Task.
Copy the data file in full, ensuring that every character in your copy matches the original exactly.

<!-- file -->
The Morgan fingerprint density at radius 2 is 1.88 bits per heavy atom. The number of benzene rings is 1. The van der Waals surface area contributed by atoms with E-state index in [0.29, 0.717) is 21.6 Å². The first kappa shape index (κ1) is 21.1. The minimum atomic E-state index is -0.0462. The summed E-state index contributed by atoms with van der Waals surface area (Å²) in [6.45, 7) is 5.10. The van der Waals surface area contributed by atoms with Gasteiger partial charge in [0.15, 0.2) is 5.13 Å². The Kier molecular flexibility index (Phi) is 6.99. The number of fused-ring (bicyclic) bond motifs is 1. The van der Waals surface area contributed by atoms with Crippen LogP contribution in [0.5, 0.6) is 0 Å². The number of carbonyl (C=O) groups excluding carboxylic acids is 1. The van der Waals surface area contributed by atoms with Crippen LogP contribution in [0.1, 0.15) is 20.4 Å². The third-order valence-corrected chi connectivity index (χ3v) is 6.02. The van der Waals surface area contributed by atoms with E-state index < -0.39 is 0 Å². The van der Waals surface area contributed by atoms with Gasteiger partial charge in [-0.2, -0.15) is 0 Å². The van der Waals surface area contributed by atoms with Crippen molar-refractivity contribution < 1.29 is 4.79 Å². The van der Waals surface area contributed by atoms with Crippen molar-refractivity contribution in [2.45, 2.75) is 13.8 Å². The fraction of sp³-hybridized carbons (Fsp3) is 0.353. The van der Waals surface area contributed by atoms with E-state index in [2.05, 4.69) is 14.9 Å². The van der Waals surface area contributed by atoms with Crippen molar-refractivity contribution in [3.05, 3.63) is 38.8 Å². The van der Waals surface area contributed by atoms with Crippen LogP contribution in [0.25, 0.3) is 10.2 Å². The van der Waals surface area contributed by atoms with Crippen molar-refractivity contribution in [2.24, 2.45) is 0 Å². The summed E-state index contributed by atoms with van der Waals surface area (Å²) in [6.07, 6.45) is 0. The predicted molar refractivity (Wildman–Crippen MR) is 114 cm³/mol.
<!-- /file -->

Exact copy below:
The Morgan fingerprint density at radius 2 is 1.88 bits per heavy atom. The number of benzene rings is 1. The van der Waals surface area contributed by atoms with E-state index in [0.29, 0.717) is 21.6 Å². The first kappa shape index (κ1) is 21.1. The minimum atomic E-state index is -0.0462. The summed E-state index contributed by atoms with van der Waals surface area (Å²) in [6.45, 7) is 5.10. The van der Waals surface area contributed by atoms with Gasteiger partial charge in [0.15, 0.2) is 5.13 Å². The Kier molecular flexibility index (Phi) is 6.99. The number of fused-ring (bicyclic) bond motifs is 1. The van der Waals surface area contributed by atoms with Crippen LogP contribution in [0.5, 0.6) is 0 Å². The number of carbonyl (C=O) groups excluding carboxylic acids is 1. The van der Waals surface area contributed by atoms with Crippen LogP contribution in [0.1, 0.15) is 20.4 Å². The third-order valence-corrected chi connectivity index (χ3v) is 6.02. The van der Waals surface area contributed by atoms with E-state index < -0.39 is 0 Å². The van der Waals surface area contributed by atoms with Gasteiger partial charge in [-0.2, -0.15) is 0 Å². The van der Waals surface area contributed by atoms with Crippen molar-refractivity contribution < 1.29 is 4.79 Å². The van der Waals surface area contributed by atoms with Crippen molar-refractivity contribution in [2.45, 2.75) is 13.8 Å². The fraction of sp³-hybridized carbons (Fsp3) is 0.353. The van der Waals surface area contributed by atoms with E-state index in [2.05, 4.69) is 14.9 Å². The van der Waals surface area contributed by atoms with Crippen molar-refractivity contribution in [3.05, 3.63) is 38.8 Å². The van der Waals surface area contributed by atoms with Crippen LogP contribution in [0.25, 0.3) is 10.2 Å². The van der Waals surface area contributed by atoms with Crippen molar-refractivity contribution in [2.24, 2.45) is 0 Å². The summed E-state index contributed by atoms with van der Waals surface area (Å²) in [6.07, 6.45) is 0. The predicted molar refractivity (Wildman–Crippen MR) is 114 cm³/mol.